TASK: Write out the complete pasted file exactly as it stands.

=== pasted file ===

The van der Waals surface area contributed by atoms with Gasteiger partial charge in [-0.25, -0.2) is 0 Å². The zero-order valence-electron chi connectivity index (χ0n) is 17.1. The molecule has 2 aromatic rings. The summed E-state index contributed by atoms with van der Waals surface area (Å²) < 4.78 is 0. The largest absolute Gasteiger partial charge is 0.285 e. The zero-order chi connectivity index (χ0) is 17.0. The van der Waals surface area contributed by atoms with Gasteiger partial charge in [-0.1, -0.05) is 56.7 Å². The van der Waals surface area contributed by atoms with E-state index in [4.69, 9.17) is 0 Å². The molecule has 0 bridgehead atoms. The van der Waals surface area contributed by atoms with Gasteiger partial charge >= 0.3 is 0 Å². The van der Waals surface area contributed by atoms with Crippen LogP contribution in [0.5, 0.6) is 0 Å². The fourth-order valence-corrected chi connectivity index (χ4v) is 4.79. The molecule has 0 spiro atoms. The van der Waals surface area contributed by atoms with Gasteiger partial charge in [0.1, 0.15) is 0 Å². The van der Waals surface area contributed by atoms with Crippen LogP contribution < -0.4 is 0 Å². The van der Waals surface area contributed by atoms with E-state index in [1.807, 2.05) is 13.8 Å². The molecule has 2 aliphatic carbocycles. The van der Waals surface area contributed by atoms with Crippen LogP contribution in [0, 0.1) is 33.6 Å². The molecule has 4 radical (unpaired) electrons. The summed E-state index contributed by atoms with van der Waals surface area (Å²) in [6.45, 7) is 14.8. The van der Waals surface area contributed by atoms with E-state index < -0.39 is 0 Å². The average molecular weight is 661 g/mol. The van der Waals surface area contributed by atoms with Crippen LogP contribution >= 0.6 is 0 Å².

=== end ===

The van der Waals surface area contributed by atoms with Gasteiger partial charge in [-0.25, -0.2) is 0 Å². The zero-order valence-electron chi connectivity index (χ0n) is 17.1. The molecule has 2 aromatic rings. The summed E-state index contributed by atoms with van der Waals surface area (Å²) < 4.78 is 0. The largest absolute Gasteiger partial charge is 0.285 e. The zero-order chi connectivity index (χ0) is 17.0. The van der Waals surface area contributed by atoms with Gasteiger partial charge in [-0.1, -0.05) is 56.7 Å². The van der Waals surface area contributed by atoms with E-state index in [4.69, 9.17) is 0 Å². The molecule has 0 bridgehead atoms. The van der Waals surface area contributed by atoms with Gasteiger partial charge >= 0.3 is 0 Å². The van der Waals surface area contributed by atoms with Crippen LogP contribution in [0.5, 0.6) is 0 Å². The fourth-order valence-corrected chi connectivity index (χ4v) is 4.79. The molecule has 0 spiro atoms. The van der Waals surface area contributed by atoms with Gasteiger partial charge in [0.1, 0.15) is 0 Å². The van der Waals surface area contributed by atoms with Crippen LogP contribution < -0.4 is 0 Å². The van der Waals surface area contributed by atoms with E-state index in [1.807, 2.05) is 13.8 Å². The molecule has 2 aliphatic carbocycles. The van der Waals surface area contributed by atoms with Crippen LogP contribution in [0, 0.1) is 33.6 Å². The molecule has 4 radical (unpaired) electrons. The summed E-state index contributed by atoms with van der Waals surface area (Å²) in [6.45, 7) is 14.8. The van der Waals surface area contributed by atoms with E-state index < -0.39 is 0 Å². The average molecular weight is 661 g/mol. The van der Waals surface area contributed by atoms with Crippen LogP contribution >= 0.6 is 0 Å².